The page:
Using Cancer Statistics to Prioritize Mesothelioma Research | Surviving Mesothelioma

Using Cancer Statistics to Prioritize Mesothelioma Research

24174143_asbestos3New cancer statistics from Quebec, Canada suggest that mesothelioma should be a research priority for scientists looking into work-related illnesses.

Quebec was once Canada’s heaviest producer and exporter of asbestos, the number one worldwide cause of deadly malignant pleural mesothelioma. In recent years, the number of asbestos-related diseases such as mesothelioma, asbestosis, lung cancer and pleural plaques have been steadily rising and some Canadian health experts warn that the country is poised for a health crisis because of its close ties with the asbestos industry.

But exact numbers of work-related cancer cases are not easy to find. Researchers from the Canada School of Public Health at the University of Montreal attempted to estimate the number of work-related cancer cases and deaths between 1997 and 2005 by looking at the number of compensated cancers (from the Quebec Workers’ Compensation Board) and by comparing Quebec’s cancer figures to those of Finland and the UK, countries with similar industrial profiles.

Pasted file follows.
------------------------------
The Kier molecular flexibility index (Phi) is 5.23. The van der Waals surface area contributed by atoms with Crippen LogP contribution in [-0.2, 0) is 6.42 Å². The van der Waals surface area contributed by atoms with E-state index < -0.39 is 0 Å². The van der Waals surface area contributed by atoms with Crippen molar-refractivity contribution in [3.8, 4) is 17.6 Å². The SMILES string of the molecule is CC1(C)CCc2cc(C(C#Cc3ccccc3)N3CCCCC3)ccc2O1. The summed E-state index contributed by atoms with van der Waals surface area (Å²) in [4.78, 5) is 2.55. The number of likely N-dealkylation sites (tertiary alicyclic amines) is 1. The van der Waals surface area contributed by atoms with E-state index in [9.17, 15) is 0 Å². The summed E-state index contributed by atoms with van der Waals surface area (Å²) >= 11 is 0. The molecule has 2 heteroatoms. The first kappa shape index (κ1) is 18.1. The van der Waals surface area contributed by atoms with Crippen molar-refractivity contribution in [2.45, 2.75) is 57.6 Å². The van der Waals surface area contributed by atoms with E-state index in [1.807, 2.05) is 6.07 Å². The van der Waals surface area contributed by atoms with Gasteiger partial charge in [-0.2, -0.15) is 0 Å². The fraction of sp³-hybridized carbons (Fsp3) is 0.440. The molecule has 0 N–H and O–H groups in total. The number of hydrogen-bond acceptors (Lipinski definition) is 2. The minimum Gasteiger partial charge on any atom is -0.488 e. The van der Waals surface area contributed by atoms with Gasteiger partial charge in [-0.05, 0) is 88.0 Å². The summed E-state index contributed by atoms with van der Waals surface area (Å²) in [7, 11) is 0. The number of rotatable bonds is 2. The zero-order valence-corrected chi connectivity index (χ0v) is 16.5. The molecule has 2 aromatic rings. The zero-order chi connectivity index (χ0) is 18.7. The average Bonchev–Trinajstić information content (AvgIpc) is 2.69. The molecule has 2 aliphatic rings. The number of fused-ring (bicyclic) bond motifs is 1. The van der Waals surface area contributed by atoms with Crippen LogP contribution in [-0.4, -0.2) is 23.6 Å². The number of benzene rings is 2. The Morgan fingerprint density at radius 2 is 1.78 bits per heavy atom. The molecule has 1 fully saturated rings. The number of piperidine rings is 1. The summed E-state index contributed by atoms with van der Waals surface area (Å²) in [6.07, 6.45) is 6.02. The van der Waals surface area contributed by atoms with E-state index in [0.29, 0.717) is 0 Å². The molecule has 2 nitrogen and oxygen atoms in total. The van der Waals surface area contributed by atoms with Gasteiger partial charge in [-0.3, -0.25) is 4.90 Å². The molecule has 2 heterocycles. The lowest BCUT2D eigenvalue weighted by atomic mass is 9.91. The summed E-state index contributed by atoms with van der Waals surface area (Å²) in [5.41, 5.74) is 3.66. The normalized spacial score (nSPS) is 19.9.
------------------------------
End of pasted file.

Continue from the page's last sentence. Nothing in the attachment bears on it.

According to a new report published in Occupational and Environmental Medicine, about 94 cancer patients were compensated every year for work-related illnesses in Quebec. Within this group, of the 40 workers who died of their illnesses, between 60 and 64% had mesothelioma. Respiratory cancers were the second most common cause of cancer death among patients who received compensation. They accounted for between 30 and 37% of cancer deaths.

“It was estimated that 6% of incident cancers and 7.6% of cancer deaths could be attributable to work, resulting annually in 2,200 new cancers and 1,200 deaths” writes lead investigator France Labreche, PhD, a professor of Environmental and Occupational Health.

Although mesothelioma accounted for the largest number of worked-related cancer deaths in Quebec, the authors found that only about 53% of patients with mesothelioma received compensation. They say they hope their research will help “prioritize research activities and increase stakeholders’ awareness” of mesothelioma and other industrial diseases. Because mesothelioma is such a rare cancer from a population standpoint, it tends to lag far behind other cancers in research funding.

Source:

Labreche, F et al, “Estimating the proportion of occupational cancers with minimal resources: an example from Quebec”, June 2014, Occupational and Environmental Medicine

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